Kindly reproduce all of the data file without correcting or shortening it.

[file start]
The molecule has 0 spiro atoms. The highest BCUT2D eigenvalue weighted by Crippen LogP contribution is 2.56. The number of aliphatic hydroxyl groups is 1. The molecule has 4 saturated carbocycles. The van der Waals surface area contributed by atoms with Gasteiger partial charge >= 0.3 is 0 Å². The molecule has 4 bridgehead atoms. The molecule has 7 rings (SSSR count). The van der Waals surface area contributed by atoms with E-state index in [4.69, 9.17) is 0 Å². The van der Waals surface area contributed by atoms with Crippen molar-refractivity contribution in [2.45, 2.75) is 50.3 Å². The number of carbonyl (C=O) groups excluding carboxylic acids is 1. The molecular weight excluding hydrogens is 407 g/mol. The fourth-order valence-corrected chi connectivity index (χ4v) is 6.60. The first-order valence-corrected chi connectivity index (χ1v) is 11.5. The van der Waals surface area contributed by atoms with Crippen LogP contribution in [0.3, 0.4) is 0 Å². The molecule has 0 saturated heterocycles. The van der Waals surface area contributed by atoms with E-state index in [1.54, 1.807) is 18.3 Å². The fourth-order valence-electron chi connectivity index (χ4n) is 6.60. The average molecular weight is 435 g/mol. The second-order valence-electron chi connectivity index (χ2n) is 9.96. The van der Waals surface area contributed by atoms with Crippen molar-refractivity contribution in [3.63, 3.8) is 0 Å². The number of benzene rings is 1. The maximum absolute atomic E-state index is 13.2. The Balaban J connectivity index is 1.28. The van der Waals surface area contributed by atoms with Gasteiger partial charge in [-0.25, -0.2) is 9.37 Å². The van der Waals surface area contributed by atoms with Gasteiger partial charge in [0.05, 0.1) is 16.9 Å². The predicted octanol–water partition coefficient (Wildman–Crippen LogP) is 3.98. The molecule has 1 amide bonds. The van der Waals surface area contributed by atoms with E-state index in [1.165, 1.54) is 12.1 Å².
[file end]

The molecule has 0 spiro atoms. The highest BCUT2D eigenvalue weighted by Crippen LogP contribution is 2.56. The number of aliphatic hydroxyl groups is 1. The molecule has 4 saturated carbocycles. The van der Waals surface area contributed by atoms with Gasteiger partial charge >= 0.3 is 0 Å². The molecule has 4 bridgehead atoms. The molecule has 7 rings (SSSR count). The van der Waals surface area contributed by atoms with E-state index in [4.69, 9.17) is 0 Å². The van der Waals surface area contributed by atoms with Crippen molar-refractivity contribution in [2.45, 2.75) is 50.3 Å². The number of carbonyl (C=O) groups excluding carboxylic acids is 1. The molecular weight excluding hydrogens is 407 g/mol. The fourth-order valence-corrected chi connectivity index (χ4v) is 6.60. The first-order valence-corrected chi connectivity index (χ1v) is 11.5. The van der Waals surface area contributed by atoms with Crippen LogP contribution in [0.3, 0.4) is 0 Å². The molecule has 0 saturated heterocycles. The van der Waals surface area contributed by atoms with E-state index in [1.54, 1.807) is 18.3 Å². The fourth-order valence-electron chi connectivity index (χ4n) is 6.60. The average molecular weight is 435 g/mol. The second-order valence-electron chi connectivity index (χ2n) is 9.96. The van der Waals surface area contributed by atoms with Crippen molar-refractivity contribution in [3.63, 3.8) is 0 Å². The number of benzene rings is 1. The maximum absolute atomic E-state index is 13.2. The Balaban J connectivity index is 1.28. The van der Waals surface area contributed by atoms with Gasteiger partial charge in [-0.25, -0.2) is 9.37 Å². The van der Waals surface area contributed by atoms with Gasteiger partial charge in [0.05, 0.1) is 16.9 Å². The predicted octanol–water partition coefficient (Wildman–Crippen LogP) is 3.98. The molecule has 1 amide bonds. The van der Waals surface area contributed by atoms with E-state index in [1.165, 1.54) is 12.1 Å².